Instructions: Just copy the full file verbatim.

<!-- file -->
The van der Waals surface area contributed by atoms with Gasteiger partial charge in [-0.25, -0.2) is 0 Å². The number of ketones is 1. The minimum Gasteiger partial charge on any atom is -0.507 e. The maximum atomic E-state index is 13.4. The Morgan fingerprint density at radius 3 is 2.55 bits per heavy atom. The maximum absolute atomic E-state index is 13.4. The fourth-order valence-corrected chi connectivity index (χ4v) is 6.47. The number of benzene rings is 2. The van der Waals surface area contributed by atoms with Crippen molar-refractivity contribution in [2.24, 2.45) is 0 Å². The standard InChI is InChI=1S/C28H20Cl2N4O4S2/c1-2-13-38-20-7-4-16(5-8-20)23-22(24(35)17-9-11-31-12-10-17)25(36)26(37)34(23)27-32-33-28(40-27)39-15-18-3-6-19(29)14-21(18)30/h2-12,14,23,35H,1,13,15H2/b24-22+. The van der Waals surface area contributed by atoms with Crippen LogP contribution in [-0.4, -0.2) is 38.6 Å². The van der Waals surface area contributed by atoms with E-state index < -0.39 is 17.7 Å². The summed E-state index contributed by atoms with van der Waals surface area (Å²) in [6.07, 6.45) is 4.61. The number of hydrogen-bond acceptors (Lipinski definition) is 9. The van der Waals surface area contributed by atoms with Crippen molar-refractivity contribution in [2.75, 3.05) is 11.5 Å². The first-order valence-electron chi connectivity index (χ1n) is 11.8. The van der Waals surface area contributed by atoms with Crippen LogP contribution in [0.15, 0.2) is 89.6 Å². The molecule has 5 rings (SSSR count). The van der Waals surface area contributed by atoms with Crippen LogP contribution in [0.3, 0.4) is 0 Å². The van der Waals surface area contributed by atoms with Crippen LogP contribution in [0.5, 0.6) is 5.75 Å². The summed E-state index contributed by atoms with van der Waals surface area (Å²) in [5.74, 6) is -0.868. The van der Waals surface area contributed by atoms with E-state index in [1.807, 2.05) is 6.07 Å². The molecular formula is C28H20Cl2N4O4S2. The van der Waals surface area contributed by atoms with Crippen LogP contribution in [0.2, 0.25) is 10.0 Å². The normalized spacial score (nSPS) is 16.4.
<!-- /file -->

The van der Waals surface area contributed by atoms with Gasteiger partial charge in [-0.25, -0.2) is 0 Å². The number of ketones is 1. The minimum Gasteiger partial charge on any atom is -0.507 e. The maximum atomic E-state index is 13.4. The Morgan fingerprint density at radius 3 is 2.55 bits per heavy atom. The maximum absolute atomic E-state index is 13.4. The fourth-order valence-corrected chi connectivity index (χ4v) is 6.47. The number of benzene rings is 2. The van der Waals surface area contributed by atoms with Crippen molar-refractivity contribution in [2.24, 2.45) is 0 Å². The standard InChI is InChI=1S/C28H20Cl2N4O4S2/c1-2-13-38-20-7-4-16(5-8-20)23-22(24(35)17-9-11-31-12-10-17)25(36)26(37)34(23)27-32-33-28(40-27)39-15-18-3-6-19(29)14-21(18)30/h2-12,14,23,35H,1,13,15H2/b24-22+. The van der Waals surface area contributed by atoms with Crippen LogP contribution in [-0.4, -0.2) is 38.6 Å². The van der Waals surface area contributed by atoms with E-state index < -0.39 is 17.7 Å². The summed E-state index contributed by atoms with van der Waals surface area (Å²) in [6.07, 6.45) is 4.61. The number of hydrogen-bond acceptors (Lipinski definition) is 9. The van der Waals surface area contributed by atoms with Crippen molar-refractivity contribution in [2.75, 3.05) is 11.5 Å². The first-order valence-electron chi connectivity index (χ1n) is 11.8. The van der Waals surface area contributed by atoms with Crippen LogP contribution in [0.15, 0.2) is 89.6 Å². The molecule has 5 rings (SSSR count). The van der Waals surface area contributed by atoms with Crippen LogP contribution in [0.3, 0.4) is 0 Å². The van der Waals surface area contributed by atoms with Crippen LogP contribution in [0.5, 0.6) is 5.75 Å². The summed E-state index contributed by atoms with van der Waals surface area (Å²) in [5.74, 6) is -0.868. The van der Waals surface area contributed by atoms with E-state index in [1.807, 2.05) is 6.07 Å². The molecular formula is C28H20Cl2N4O4S2. The van der Waals surface area contributed by atoms with Crippen LogP contribution in [0.2, 0.25) is 10.0 Å². The normalized spacial score (nSPS) is 16.4.